Intermittent fasting has enjoyed a recent surge in popularity. While it can be used as a tool to help with weight management, if you’re not careful, this type of diet can lead to disordered eating. Keep reading to discover what you need to know about intermittent fasting and eating disorders.
What Is Intermittent fasting?
Also known by its initials, IF is a type of diet characterized by periods of eating interspersed with periods of fasting. The precise method of how intermittent fasting works varies. Some of these diets require you to go for several hours without food, while others limit caloric intake during certain times. Common IF practices include fasting for 16 or 24-hour periods, or eating only within a four hour window during the day.
No matter which variation is used, they all share a few characteristics that can trigger disordered eating. The main commonality between the different forms of IF is a focus on when to eat rather than what to eat. Disordered eating and IF can occur hand-in-hand when the focus on weight and body images changes from a healthy lifestyle practice to an obsession that’s working against yourself.
Warning signs of eating disorders from intermittent fasting
While it is possible to lose weight and burn fat in a healthy manner with intermittent fasting, not everyone will benefit from this style of dieting. In fact, IF could trigger someone who is vulnerable to developing an eating disorder. it’s important to recognize when intermittent fasting habits become dangerous and start to resemble an eating disorder.
Look for the following warning signs if you’re starting to wonder if your intermittent fasting has gone too far.
- You feel anxiety about food. Eating and meal plans are half of what drives IF. It should be more of a hobby than a stress-inducer.
- You’re experiencing extreme fatigue. While somewhat lowered energy is expected, you shouldn’t feel like you’re going to fall over in the middle of the day.
- You don’t give yourself any grace. When you’re appropriately practicing intermittent fasting, there’s no problem giving yourself a break every now and then. Intense limits and guilt when you break the fast are signs that IF isn’t healthy anymore.
- Your hormones are off. Mood swings, changes in menstrual cycle, and difficulty sleeping can all be symptoms of a hormonal imbalance. This can be a side effect of eating disorders and should be checked out by a doctor.
Worried that these warning signs could be indicative of an eating disorder?
These and other warning signs should alert you that the diet has gone too far. The space between intermittent fasting and eating disorders starts to narrow when you develop an unreasonable fear of weight gain and a negative relationship with food, and professional help should be sought.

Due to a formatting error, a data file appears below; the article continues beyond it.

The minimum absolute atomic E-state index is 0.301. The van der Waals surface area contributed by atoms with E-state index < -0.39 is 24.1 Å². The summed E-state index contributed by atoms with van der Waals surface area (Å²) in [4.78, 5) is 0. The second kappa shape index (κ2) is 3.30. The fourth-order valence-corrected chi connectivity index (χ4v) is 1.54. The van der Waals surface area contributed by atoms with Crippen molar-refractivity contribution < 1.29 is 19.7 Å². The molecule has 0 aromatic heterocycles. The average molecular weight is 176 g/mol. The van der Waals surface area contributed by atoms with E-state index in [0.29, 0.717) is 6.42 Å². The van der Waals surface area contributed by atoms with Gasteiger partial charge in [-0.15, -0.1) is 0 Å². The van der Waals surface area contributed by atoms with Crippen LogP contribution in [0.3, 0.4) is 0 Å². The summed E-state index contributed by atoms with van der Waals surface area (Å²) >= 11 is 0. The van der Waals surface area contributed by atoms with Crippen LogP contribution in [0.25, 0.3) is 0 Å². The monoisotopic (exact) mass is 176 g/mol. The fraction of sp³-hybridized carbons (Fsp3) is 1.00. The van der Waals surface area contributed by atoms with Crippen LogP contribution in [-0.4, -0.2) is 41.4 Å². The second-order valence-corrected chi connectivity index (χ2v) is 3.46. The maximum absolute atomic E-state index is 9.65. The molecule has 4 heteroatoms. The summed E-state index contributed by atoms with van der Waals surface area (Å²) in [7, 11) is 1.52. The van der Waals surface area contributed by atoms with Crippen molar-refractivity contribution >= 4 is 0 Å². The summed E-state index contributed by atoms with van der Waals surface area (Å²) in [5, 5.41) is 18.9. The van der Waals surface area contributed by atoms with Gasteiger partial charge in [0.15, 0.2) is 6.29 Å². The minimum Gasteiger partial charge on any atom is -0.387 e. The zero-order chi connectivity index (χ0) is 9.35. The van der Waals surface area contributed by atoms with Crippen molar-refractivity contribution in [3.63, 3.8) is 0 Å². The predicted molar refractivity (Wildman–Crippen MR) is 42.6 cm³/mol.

Issues with IF – an unsustainable approach
The primary issue for most people is that this method of fasting cannot be maintained. For many people it’s not feasible or useful to forgo periods of eating, such as skipping breakfast, or straying from normal meal times.
IF can also create tension in social situations, such as meetings or events scheduled during fasting days or periods. This can snowball, moving you from a safe approach to an unhealthy relationship with food.
Is intermittent fasting an eating disorder?
Intermittent fasting can become disordered eating behavior because the focus is on refraining from eating. Many diets lower calorie intake by swapping calorically dense foods with low-cal, nutrient-dense alternatives. IF seeks to minimize calorie intake by not eating at all. These periods of fasting teach you to ignore your body’s hunger signals.
When you begin to associate not eating with weight loss, it’s easy to acquire a fear of food. Your brain rewards you for starving yourself and can develop anxiety about mealtimes. It’s difficult to balance the healthy idea of eating for nourishment with the idea of fasting to lose weight.
So while intermittent fasting eating disorder is not a category listed in the Diagnostic and Statistical Manual of Mental Disorders, it can surely snowball into disordered eating and warrant a formal diagnosis of Other Specified Eating Disorder.
Bad habits from intermittent fasting
Some IF diets go so far as to encourage adherents to eat whatever they are craving during their eating periods. While planned off-diet meals can provide a mental break, for some people this system could be a set up for failure.
When a person quickly transitions from starving himself to binging on high-calorie meals, he’s mimicking the behavior of eating disorders. Replacing nutritious foods with junk food is a pattern that could take years to correct.
If you’re worried that your eating habits may signal an eating disorder, it’s important to address this early on. The sooner you reach out for help, the better.
Get the help you deserve
Having a negative relationship with food turns your whole world upside down. Free yourself from food anxiety by starting treatment with Seeds of Hope today. Find hope, healing and happiness through a variety of treatment choices, from teletherapy to intensive outpatient and partial hospitalization. Get in touch today to find your recovery when you call 610-644-6464.